Life’s Railway To Heaven
Mike Stevens Music MSM4005
Review by Art Menius for Bluegrass Unlimited January 1995
Down By The River Side This Train Sweet Hour of Prayer Swing Low, Sweet Chariot When They Ring Those Golden Bells I Saw The Light When The Saints Go Marching How Great Thou Art Life’s Railway To Heaven He’s Got The Whole World In His Hands Why Me, Lord I’ll Fly Away
From southwestern Ontario near Detroit, harmonica blower Mike Stevens has gained a good deal of name recognition among American bluegrass fans through his frequent performances at festivals and concerts and on The Grand Ole Opry with such stellar outfits as Jim & Jesse. The mouth harp has a long and distinguished role in southern vernacular music and came to bluegrass and modern country long ago through Charlie McCoy. Stevens, however, has made the most recent, serious, and sustained effort to bring the handy instrument to the bluegrass mainstream. It’s hard to deny that he makes a strong case.
The problem for the harmonica in bluegrass proves two fold. Socially, it has become identified almost entirely with the blues since World War II. Musically, the mouth harp appears too often as the poor man’s fiddle, filling that role in the absence of a fiddler. On Life’s Railway To Heaven, an all-gospel, all-instrumental set, Stevens devises clearly separate roles for his blowing and the fiddling by Bobby Hicks, the former Blue Grass Boy and long-time fiddler for Ricky Skaggs.
Stevens’ harmonica basically takes on the vocal role. His instrument “sings” a verse and chorus, then his superstar pickers take their breaks. What a pick of the bunch they prove, led by Hicks, Jesse McReynolds on mandolin, banjoist Raymond McLain, his brother Michael McLain playing guitar, and the inimitable Roy Huskey, Jr. providing the bass work. Stevens clearly demonstrates that both he and his harmonica belong among such rarefied company. The obvious love and respect he feels for this venerable, familiar sacred material shows in playing more pleasingly restrained and delightfully tasteful that the hyperbolic virtuosity of his previous CD, Blowin’ Up A Storm.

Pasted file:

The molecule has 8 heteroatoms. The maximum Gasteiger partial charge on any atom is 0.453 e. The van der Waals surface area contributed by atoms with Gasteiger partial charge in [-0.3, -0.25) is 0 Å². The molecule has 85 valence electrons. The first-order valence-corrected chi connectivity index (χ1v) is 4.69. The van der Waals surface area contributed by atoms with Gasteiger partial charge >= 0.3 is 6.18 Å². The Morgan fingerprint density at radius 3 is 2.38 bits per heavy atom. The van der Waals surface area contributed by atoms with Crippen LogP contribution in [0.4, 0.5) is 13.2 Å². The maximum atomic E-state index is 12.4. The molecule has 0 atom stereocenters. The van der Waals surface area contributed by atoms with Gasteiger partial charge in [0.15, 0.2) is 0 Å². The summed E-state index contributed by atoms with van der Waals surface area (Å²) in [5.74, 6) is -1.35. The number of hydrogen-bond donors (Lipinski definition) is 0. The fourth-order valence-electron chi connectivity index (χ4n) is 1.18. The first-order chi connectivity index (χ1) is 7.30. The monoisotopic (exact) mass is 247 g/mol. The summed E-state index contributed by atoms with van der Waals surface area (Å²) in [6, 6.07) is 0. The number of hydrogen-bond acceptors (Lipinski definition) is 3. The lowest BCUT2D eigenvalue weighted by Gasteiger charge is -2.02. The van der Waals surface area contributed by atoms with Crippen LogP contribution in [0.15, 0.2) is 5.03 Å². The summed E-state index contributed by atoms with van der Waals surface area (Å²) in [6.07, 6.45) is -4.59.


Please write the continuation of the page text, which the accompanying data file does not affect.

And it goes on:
If anything, given the talents of Stevens and crew, come across the slightest bit too restrained this time around, not sustaining the fabulously jam session spontaneity of the best bluegrass instrumentals on every cut. Having said that I must confess consistently to find bluegrass gospel instrumentals sounding like “music minus one” albums–I keep waiting for the vocals. That’s just personal prejudice. Mike Steven’s Life’s Railway to Heaven proves pleasant listening throughout and an excellent example of adapting the harmonica successfully to the bluegrass ensemble.